Issuers and distributors of retail fixed and floating rate notes, and simple rate-linked structured notes, were probably pleased about the potential for issuers to include these types of instruments in an issuer’s “TLAC.”4 Under the Federal Reserve Board’s proposed regulations and definitions, a variety of these instruments are eligible instruments.

However, there are a variety of potential limitations here. For example, under the proposed regulations, these types of instruments could be disqualified by the inclusion of a survivor’s option feature.5

Proposed Regulation 252.61 contains the definition of “eligible debt security.” Clause (5) of the definition would exclude any instrument that can be accelerated based upon any condition other than a failure to pay or a bankruptcy-related event. This would appear to exclude instruments that provide for a survivor’s option, which become payable when the beneficial holder passes (or becomes incompetent). In addition, Regulation 252.62, which spells out the long-term debt requirement for G-SIBs, would exclude from the calculation those debt instruments that have a remaining term of less than one year, and would treat an instrument with a conditional right of the investor to request repayment of the debt as if all of the necessary conditions had been satisfied - hence, the deemed remaining term of an instrument with a survivor’s option would be reduced to zero - providing no value for purposes of the required long-term debt calculation.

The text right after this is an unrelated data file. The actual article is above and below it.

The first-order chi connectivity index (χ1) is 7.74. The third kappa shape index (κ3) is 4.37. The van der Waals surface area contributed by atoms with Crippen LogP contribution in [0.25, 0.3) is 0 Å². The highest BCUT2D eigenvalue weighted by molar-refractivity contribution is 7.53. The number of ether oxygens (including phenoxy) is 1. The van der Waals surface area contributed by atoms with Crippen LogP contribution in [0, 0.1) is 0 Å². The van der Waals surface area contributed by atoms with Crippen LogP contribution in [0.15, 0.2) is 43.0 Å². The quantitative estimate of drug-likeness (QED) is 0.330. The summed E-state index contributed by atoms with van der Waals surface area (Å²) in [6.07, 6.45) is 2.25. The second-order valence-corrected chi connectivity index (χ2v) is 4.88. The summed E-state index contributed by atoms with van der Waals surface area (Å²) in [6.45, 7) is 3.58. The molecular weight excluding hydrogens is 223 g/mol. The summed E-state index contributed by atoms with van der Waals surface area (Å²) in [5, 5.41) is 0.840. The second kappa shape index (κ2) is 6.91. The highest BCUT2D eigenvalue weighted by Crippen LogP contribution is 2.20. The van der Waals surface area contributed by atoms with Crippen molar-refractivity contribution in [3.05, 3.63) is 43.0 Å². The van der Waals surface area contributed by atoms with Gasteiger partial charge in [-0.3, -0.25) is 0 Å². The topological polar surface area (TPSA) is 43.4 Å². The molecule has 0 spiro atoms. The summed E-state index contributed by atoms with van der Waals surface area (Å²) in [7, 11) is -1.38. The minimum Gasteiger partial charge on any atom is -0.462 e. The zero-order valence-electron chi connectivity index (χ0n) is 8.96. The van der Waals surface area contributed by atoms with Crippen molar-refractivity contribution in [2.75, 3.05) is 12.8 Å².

Some survivor options limit the principal amount per year, or in total, that can be exercised. Although these limitations are designed to ensure that most of the principal amount could not become payable under a survivor’s option over a short period, provisions of this kind would not appear to help ensure the eligibility of the debt securities for TLAC purposes.

Accordingly, when it comes to retail notes and simple rate-linked notes, G-SIB instruments may become less attractive than similar instruments that are issued by non-G-SIBs, to the extent that G-SIBs are unable to offer a survivor option feature. Accordingly, in connection with these types of offerings, G-SIB issuers may need to offer investors a higher interest rate or other superior terms as compared to G-SIBs. This result seems inconsistent with the regulatory design to ensure that G-SIBs achieve the required levels of long-term debt and to maintain a broad investor base.